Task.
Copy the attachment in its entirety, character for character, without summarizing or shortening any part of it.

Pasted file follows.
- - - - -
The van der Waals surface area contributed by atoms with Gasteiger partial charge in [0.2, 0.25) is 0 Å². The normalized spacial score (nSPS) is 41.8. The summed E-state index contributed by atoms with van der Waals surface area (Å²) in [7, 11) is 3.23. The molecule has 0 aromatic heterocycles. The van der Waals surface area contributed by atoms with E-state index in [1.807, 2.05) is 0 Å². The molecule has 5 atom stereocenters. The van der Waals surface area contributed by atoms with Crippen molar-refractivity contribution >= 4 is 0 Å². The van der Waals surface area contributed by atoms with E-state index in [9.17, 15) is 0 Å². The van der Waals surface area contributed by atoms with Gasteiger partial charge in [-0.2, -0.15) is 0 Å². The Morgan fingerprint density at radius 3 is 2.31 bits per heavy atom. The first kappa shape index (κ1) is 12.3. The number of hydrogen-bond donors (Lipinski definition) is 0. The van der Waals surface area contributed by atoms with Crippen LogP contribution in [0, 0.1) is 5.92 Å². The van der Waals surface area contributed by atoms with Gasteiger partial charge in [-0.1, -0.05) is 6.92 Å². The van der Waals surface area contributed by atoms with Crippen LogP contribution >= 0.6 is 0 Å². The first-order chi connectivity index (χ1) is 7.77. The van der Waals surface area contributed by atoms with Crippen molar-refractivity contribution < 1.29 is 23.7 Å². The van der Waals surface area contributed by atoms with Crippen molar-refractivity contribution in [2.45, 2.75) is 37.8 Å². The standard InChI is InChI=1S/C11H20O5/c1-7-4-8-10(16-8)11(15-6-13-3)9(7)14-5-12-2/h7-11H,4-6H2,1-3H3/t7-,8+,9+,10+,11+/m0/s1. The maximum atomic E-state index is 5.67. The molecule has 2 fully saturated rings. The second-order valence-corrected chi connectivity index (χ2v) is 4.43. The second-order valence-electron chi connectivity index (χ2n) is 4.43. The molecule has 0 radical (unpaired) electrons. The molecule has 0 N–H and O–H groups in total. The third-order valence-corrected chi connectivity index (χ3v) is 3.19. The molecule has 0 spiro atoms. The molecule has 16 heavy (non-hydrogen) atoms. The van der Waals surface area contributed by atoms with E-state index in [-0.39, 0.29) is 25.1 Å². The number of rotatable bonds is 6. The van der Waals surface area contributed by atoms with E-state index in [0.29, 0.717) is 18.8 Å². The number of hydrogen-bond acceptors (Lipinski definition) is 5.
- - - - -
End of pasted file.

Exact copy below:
The van der Waals surface area contributed by atoms with Gasteiger partial charge in [0.2, 0.25) is 0 Å². The normalized spacial score (nSPS) is 41.8. The summed E-state index contributed by atoms with van der Waals surface area (Å²) in [7, 11) is 3.23. The molecule has 0 aromatic heterocycles. The van der Waals surface area contributed by atoms with E-state index in [1.807, 2.05) is 0 Å². The molecule has 5 atom stereocenters. The van der Waals surface area contributed by atoms with Crippen molar-refractivity contribution >= 4 is 0 Å². The van der Waals surface area contributed by atoms with E-state index in [9.17, 15) is 0 Å². The van der Waals surface area contributed by atoms with Gasteiger partial charge in [-0.2, -0.15) is 0 Å². The Morgan fingerprint density at radius 3 is 2.31 bits per heavy atom. The first kappa shape index (κ1) is 12.3. The number of hydrogen-bond donors (Lipinski definition) is 0. The van der Waals surface area contributed by atoms with Crippen LogP contribution in [0, 0.1) is 5.92 Å². The van der Waals surface area contributed by atoms with Gasteiger partial charge in [-0.1, -0.05) is 6.92 Å². The van der Waals surface area contributed by atoms with Crippen LogP contribution >= 0.6 is 0 Å². The first-order chi connectivity index (χ1) is 7.77. The van der Waals surface area contributed by atoms with Crippen molar-refractivity contribution < 1.29 is 23.7 Å². The van der Waals surface area contributed by atoms with Crippen molar-refractivity contribution in [2.45, 2.75) is 37.8 Å². The standard InChI is InChI=1S/C11H20O5/c1-7-4-8-10(16-8)11(15-6-13-3)9(7)14-5-12-2/h7-11H,4-6H2,1-3H3/t7-,8+,9+,10+,11+/m0/s1. The maximum atomic E-state index is 5.67. The molecule has 2 fully saturated rings. The second-order valence-corrected chi connectivity index (χ2v) is 4.43. The second-order valence-electron chi connectivity index (χ2n) is 4.43. The molecule has 0 radical (unpaired) electrons. The molecule has 0 N–H and O–H groups in total. The third-order valence-corrected chi connectivity index (χ3v) is 3.19. The molecule has 0 spiro atoms. The molecule has 16 heavy (non-hydrogen) atoms. The van der Waals surface area contributed by atoms with E-state index in [-0.39, 0.29) is 25.1 Å². The number of rotatable bonds is 6. The van der Waals surface area contributed by atoms with E-state index in [0.29, 0.717) is 18.8 Å². The number of hydrogen-bond acceptors (Lipinski definition) is 5.